CRC-cards are a common lightweight approach to collaborative object-oriented analysis and design. They have been adopted by many educators and trainers to teach object-oriented modelling. In our experience, we have noticed many subtle problems and issues that have largely gone unnoticed in the literature. Two of the major issues are related to the CRC-card role-play as described in the literature. Although CRC-cards are representing classes, they are also utilized as substitutes for the actual objects during the scenario role-play. Furthermore, it is quite difficult to document or trace the scenario role-play. We propose using Role-Play Diagrams (RPDs) to overcome these problems. Our experience so far is quite positive. Novices have fewer problems with role-play activities when using these diagrams. Teaching and learning the new type of diagram adds only little overhead to the overall CRC-approach. Although our improvements specifically target the teaching and learning of object-oriented modelling, we believe that RPDs can be successfully applied in professional software development.

Jürgen Börstler

Reverse Engineering Using Graph Queries

Software Reverse Engineering is the process of extracting (usually more abstract) information from software artifacts. Graph-based engineering tools work on fact repositories that keep all artifacts as graphs. Hence, information extraction can be viewed as querying this repository. This paper describes the graph query language GReQL and its use in reverse engineering tools.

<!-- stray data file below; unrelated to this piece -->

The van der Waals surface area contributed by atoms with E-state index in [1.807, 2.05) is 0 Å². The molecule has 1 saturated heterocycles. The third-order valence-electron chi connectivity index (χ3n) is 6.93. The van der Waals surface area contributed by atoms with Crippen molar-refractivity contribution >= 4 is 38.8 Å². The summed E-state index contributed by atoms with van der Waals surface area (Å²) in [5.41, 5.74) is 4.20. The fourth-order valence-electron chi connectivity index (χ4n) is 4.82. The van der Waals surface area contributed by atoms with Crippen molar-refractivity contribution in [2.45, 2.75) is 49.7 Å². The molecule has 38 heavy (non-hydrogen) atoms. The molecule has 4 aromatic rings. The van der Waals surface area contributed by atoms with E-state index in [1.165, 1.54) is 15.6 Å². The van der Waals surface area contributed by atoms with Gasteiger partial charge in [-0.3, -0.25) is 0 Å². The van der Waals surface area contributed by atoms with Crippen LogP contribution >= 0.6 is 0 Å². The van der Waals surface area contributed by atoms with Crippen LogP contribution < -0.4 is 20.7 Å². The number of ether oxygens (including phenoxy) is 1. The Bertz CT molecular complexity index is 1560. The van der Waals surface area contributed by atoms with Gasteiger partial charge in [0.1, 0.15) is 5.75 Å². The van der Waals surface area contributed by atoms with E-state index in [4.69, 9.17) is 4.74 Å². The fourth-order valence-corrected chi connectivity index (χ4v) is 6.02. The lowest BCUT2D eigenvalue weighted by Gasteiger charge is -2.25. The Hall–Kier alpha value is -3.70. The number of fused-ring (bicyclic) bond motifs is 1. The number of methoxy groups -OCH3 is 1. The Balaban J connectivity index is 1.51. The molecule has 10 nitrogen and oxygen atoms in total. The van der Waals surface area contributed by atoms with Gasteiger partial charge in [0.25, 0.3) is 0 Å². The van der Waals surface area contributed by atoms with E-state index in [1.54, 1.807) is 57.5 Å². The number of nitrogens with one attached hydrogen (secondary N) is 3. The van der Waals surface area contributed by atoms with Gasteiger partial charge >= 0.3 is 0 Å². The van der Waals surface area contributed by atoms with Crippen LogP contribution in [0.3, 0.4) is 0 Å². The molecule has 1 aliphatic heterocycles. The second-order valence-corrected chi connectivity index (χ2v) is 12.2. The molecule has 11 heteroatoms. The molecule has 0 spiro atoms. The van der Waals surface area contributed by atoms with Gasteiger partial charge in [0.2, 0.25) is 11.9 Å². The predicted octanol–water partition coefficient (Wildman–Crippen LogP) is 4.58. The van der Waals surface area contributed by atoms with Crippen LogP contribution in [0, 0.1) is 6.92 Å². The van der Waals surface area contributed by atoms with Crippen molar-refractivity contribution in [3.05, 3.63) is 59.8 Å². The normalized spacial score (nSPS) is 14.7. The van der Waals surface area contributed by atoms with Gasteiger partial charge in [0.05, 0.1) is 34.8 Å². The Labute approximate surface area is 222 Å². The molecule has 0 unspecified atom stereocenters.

GReQL is an expression language based on set theory and predicate logics including regular path expressions (RPEs) as first class values. The GReQL evaluator is described in some detail with an emphasis on the efficient evaluation of RPEs for reachability and path-finding queries. Applications for reverse engineering Java software are added as sample use cases.

Jürgen Ebert, Daniel Bildhauer

Graph-Based Structural Analysis for Telecommunication Systems

Many methods and tools for the reengineering of software systems have been developed so far. However, the domain-specific requirements of telecommunication systems have not been addressed sufficiently. The E-CARES project is dedicated to reverse engineering of complex legacy telecommunication systems by providing graph-based tools. With E-CARES, the software architecture of a telecommunication system is recovered in two steps. In the first step (program analysis), the source code is parsed to build a structure graph which uses the abstractions of the underlying programming language and describes the internals of program units (blocks) as well as their communication via exchange of signals. In the second step, a software architecture description is abstracted from the structure graph. The software architecture is described in ROOM, a real-time object-oriented modeling language for embedded systems design. Both program analysis and architecture recovery are based on graphs and graph transformations. In both steps, domain-specific knowledge — referred to as methods of use — is exploited which refers to the ways how language constructs are used to realize processing concepts of telecommunication systems.